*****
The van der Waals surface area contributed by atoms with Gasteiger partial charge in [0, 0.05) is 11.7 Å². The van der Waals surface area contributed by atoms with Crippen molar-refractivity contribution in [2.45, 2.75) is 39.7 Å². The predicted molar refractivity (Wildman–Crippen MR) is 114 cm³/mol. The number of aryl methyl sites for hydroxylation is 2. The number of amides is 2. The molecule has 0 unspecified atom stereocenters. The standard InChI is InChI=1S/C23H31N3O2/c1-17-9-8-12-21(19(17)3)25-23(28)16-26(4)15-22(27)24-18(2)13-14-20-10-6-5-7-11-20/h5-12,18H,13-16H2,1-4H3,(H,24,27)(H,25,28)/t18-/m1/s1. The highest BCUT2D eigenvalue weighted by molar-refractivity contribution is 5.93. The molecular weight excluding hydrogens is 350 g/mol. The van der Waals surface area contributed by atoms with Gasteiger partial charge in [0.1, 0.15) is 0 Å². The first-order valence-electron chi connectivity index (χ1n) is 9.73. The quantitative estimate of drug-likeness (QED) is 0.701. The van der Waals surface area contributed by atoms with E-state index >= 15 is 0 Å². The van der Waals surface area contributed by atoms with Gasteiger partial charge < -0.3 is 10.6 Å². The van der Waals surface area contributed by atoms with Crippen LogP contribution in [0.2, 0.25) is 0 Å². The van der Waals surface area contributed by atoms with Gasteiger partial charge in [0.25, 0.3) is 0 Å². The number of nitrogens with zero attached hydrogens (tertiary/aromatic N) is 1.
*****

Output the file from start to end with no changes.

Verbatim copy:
The van der Waals surface area contributed by atoms with Gasteiger partial charge in [0, 0.05) is 11.7 Å². The van der Waals surface area contributed by atoms with Crippen molar-refractivity contribution in [2.45, 2.75) is 39.7 Å². The predicted molar refractivity (Wildman–Crippen MR) is 114 cm³/mol. The number of aryl methyl sites for hydroxylation is 2. The number of amides is 2. The molecule has 0 unspecified atom stereocenters. The standard InChI is InChI=1S/C23H31N3O2/c1-17-9-8-12-21(19(17)3)25-23(28)16-26(4)15-22(27)24-18(2)13-14-20-10-6-5-7-11-20/h5-12,18H,13-16H2,1-4H3,(H,24,27)(H,25,28)/t18-/m1/s1. The highest BCUT2D eigenvalue weighted by molar-refractivity contribution is 5.93. The molecular weight excluding hydrogens is 350 g/mol. The van der Waals surface area contributed by atoms with Gasteiger partial charge in [0.1, 0.15) is 0 Å². The first-order valence-electron chi connectivity index (χ1n) is 9.73. The quantitative estimate of drug-likeness (QED) is 0.701. The van der Waals surface area contributed by atoms with E-state index >= 15 is 0 Å². The van der Waals surface area contributed by atoms with Gasteiger partial charge < -0.3 is 10.6 Å². The van der Waals surface area contributed by atoms with Crippen LogP contribution in [0.2, 0.25) is 0 Å². The van der Waals surface area contributed by atoms with Gasteiger partial charge in [0.25, 0.3) is 0 Å². The number of nitrogens with zero attached hydrogens (tertiary/aromatic N) is 1.